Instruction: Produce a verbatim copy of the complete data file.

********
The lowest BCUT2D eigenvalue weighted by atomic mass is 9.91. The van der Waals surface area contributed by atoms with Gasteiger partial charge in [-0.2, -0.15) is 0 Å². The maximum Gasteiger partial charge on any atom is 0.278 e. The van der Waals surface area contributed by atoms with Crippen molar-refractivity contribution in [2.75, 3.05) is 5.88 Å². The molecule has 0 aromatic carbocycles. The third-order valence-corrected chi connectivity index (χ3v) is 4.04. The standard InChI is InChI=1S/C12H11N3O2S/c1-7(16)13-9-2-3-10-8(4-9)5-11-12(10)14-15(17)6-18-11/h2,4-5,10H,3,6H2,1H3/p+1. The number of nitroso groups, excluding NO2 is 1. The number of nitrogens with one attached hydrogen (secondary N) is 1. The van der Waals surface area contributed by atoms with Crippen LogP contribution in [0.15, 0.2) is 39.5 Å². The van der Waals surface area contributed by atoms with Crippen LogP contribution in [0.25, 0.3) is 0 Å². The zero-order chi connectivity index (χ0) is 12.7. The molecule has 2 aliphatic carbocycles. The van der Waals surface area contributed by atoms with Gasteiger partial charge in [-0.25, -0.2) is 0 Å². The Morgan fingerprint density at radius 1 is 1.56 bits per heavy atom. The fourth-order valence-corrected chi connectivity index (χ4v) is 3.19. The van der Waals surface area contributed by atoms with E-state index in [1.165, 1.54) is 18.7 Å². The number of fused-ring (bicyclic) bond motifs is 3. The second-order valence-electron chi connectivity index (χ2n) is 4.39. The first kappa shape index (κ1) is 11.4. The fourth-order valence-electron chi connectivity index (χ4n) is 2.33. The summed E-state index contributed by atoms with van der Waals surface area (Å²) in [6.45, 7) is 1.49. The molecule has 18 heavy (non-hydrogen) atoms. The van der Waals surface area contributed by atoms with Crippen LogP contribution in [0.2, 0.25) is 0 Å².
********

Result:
The lowest BCUT2D eigenvalue weighted by atomic mass is 9.91. The van der Waals surface area contributed by atoms with Gasteiger partial charge in [-0.2, -0.15) is 0 Å². The maximum Gasteiger partial charge on any atom is 0.278 e. The van der Waals surface area contributed by atoms with Crippen molar-refractivity contribution in [2.75, 3.05) is 5.88 Å². The molecule has 0 aromatic carbocycles. The third-order valence-corrected chi connectivity index (χ3v) is 4.04. The standard InChI is InChI=1S/C12H11N3O2S/c1-7(16)13-9-2-3-10-8(4-9)5-11-12(10)14-15(17)6-18-11/h2,4-5,10H,3,6H2,1H3/p+1. The number of nitroso groups, excluding NO2 is 1. The number of nitrogens with one attached hydrogen (secondary N) is 1. The van der Waals surface area contributed by atoms with Crippen LogP contribution in [0.15, 0.2) is 39.5 Å². The van der Waals surface area contributed by atoms with Crippen LogP contribution in [0.25, 0.3) is 0 Å². The zero-order chi connectivity index (χ0) is 12.7. The molecule has 2 aliphatic carbocycles. The van der Waals surface area contributed by atoms with Gasteiger partial charge in [-0.25, -0.2) is 0 Å². The Morgan fingerprint density at radius 1 is 1.56 bits per heavy atom. The fourth-order valence-corrected chi connectivity index (χ4v) is 3.19. The van der Waals surface area contributed by atoms with E-state index in [1.165, 1.54) is 18.7 Å². The number of fused-ring (bicyclic) bond motifs is 3. The second-order valence-electron chi connectivity index (χ2n) is 4.39. The first kappa shape index (κ1) is 11.4. The fourth-order valence-electron chi connectivity index (χ4n) is 2.33. The summed E-state index contributed by atoms with van der Waals surface area (Å²) in [6.45, 7) is 1.49. The molecule has 18 heavy (non-hydrogen) atoms. The van der Waals surface area contributed by atoms with Crippen LogP contribution in [0.2, 0.25) is 0 Å².